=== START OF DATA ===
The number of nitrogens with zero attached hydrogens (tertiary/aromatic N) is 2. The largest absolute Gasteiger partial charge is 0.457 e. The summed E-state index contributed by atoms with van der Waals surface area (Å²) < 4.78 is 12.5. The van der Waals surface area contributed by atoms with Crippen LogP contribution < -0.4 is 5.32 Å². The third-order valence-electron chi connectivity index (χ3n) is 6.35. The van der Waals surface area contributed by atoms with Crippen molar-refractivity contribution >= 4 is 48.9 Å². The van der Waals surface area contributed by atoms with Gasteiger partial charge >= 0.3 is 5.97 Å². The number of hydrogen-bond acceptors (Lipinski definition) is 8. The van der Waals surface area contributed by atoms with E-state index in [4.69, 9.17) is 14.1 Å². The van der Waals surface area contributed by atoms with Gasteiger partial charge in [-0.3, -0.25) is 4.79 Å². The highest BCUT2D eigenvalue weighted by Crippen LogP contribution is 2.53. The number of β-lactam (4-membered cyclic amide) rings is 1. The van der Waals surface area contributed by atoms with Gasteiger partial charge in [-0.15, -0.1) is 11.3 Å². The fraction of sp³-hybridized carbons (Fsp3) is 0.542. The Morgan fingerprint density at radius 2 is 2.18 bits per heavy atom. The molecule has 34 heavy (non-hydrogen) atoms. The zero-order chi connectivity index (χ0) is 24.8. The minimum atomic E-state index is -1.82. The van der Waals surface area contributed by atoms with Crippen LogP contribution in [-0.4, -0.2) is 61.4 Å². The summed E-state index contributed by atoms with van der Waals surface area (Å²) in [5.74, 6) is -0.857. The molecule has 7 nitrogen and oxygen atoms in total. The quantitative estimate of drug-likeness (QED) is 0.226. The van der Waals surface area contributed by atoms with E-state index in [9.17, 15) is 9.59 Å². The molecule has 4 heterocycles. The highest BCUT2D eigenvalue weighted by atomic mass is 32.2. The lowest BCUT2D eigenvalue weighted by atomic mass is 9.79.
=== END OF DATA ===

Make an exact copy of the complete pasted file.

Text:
The number of nitrogens with zero attached hydrogens (tertiary/aromatic N) is 2. The largest absolute Gasteiger partial charge is 0.457 e. The summed E-state index contributed by atoms with van der Waals surface area (Å²) < 4.78 is 12.5. The van der Waals surface area contributed by atoms with Crippen LogP contribution < -0.4 is 5.32 Å². The third-order valence-electron chi connectivity index (χ3n) is 6.35. The van der Waals surface area contributed by atoms with Crippen molar-refractivity contribution >= 4 is 48.9 Å². The van der Waals surface area contributed by atoms with Gasteiger partial charge >= 0.3 is 5.97 Å². The number of hydrogen-bond acceptors (Lipinski definition) is 8. The van der Waals surface area contributed by atoms with E-state index in [4.69, 9.17) is 14.1 Å². The van der Waals surface area contributed by atoms with Gasteiger partial charge in [-0.3, -0.25) is 4.79 Å². The highest BCUT2D eigenvalue weighted by Crippen LogP contribution is 2.53. The number of β-lactam (4-membered cyclic amide) rings is 1. The van der Waals surface area contributed by atoms with Gasteiger partial charge in [-0.15, -0.1) is 11.3 Å². The fraction of sp³-hybridized carbons (Fsp3) is 0.542. The Morgan fingerprint density at radius 2 is 2.18 bits per heavy atom. The molecule has 34 heavy (non-hydrogen) atoms. The zero-order chi connectivity index (χ0) is 24.8. The minimum atomic E-state index is -1.82. The van der Waals surface area contributed by atoms with Crippen LogP contribution in [-0.4, -0.2) is 61.4 Å². The summed E-state index contributed by atoms with van der Waals surface area (Å²) in [5.74, 6) is -0.857. The molecule has 7 nitrogen and oxygen atoms in total. The quantitative estimate of drug-likeness (QED) is 0.226. The van der Waals surface area contributed by atoms with E-state index in [9.17, 15) is 9.59 Å². The molecule has 4 heterocycles. The highest BCUT2D eigenvalue weighted by atomic mass is 32.2. The lowest BCUT2D eigenvalue weighted by atomic mass is 9.79.